Despite a difficult harvest, farmers and agricultural suppliers have done their part once again to raise money for the Canadian Foodgrains Bank.
They won’t have any detailed numbers on the outcome of this year’s projects until the new year, "but we’re anticipating, from the growing projects side of things, we may be down a little bit compared to other years," said Gordon Janzen, Manitoba representative for the Foodgrains Bank.
"Some of these issues with weather have affected the yield," he said, "but also then on the price side, the commodities have not been selling so well, right now, so I think that those are down a little bit. So that will affect us in our growing project donations, I think."
Ag suppliers and farmers team up to donate their time, inputs, land and equipment to grow crops for the fundraising initiative.
In total, 36 projects of varying sizes raised crops for the Foodgrains Bank this year.
Groups in the Boissevain-Fairfax area were unable to get their wheat crop off, while in the Roblin-Swan River area they were able to get their canola crop off just before the Thanksgiving snowstorm, Janzen said.
"So that was good."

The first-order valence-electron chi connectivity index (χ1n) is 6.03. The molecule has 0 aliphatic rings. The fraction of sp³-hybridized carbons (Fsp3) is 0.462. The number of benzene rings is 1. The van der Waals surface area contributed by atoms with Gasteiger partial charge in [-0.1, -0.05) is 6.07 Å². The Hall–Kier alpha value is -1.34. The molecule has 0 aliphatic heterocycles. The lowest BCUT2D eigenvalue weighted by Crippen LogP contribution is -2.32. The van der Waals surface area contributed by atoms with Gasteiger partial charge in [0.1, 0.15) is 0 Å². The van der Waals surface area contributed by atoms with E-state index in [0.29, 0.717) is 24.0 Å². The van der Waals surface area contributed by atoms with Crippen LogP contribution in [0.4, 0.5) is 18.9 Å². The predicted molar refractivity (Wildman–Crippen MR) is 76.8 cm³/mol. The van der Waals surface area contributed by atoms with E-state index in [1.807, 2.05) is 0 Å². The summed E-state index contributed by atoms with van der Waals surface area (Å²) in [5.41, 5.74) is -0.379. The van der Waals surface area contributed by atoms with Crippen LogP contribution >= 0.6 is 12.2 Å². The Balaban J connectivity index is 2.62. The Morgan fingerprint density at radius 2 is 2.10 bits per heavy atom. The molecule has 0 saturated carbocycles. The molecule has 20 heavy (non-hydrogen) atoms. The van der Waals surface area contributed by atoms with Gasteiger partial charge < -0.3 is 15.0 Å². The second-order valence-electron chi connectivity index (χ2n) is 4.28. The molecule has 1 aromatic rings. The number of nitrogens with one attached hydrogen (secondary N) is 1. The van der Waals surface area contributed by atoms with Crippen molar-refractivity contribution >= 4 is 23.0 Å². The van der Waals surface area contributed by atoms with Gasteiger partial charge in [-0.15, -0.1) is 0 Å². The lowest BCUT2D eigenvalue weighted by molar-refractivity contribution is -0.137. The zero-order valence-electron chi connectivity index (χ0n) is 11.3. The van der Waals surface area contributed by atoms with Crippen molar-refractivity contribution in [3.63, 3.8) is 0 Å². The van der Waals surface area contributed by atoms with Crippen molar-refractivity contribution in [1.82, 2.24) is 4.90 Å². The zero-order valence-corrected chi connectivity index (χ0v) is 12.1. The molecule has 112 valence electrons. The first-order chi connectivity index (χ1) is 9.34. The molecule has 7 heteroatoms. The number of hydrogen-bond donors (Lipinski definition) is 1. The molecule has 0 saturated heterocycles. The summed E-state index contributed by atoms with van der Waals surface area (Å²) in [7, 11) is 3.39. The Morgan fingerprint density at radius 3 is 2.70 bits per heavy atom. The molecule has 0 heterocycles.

Farther east, some groups were growing soybean crops for the project.
"They were stymied from getting into the fields during September and October," Janzen said. "But now, with the frozen ground they’ve been able to harvest some fields in the MacGregor area, Springstein area and in the Red River area."
Last year, the Canadian Foodgrains Bank received just shy of $2 million from these projects in Manitoba. The funds raised by the Foodgrains Bank are matched four to one by the Canadian government.
"It’s always amazing to me the generosity of the growing-project groups, the farmers and ag businesses that work together," Janzen said.
The organization is in the fourth year of a five-year agreement with the federal government, which provides up to $25 million a year to the charity.
Janzen said he is "hoping and expecting" the agreement will be renewed by Ottawa following a review of the project.
"We continue to encourage them to have robust overseas development aid because we know that has made a difference in the lives of a lot of people in different countries in different programs."
The Canadian Foodgrains Bank is a charitable organization formed by a partnership between 15 churches and church agencies working together to end world hunger.
Janzen noted an appreciation dinner will be held in Brandon on Nov. 20 at the McDiarmid Alliance Church and will feature a showing of a Canadian Foodgrains Bank documentary film "Common Strength."
Guest speaker Colleen Dyck, who is featured in the film, travelled to Kenya to meet with a woman farmer there.
Admission to the dinner is free. Those planning to attend can RSVP by Nov. 11 to Janzen at 431-334-8878 or email firstname.lastname@example.org.
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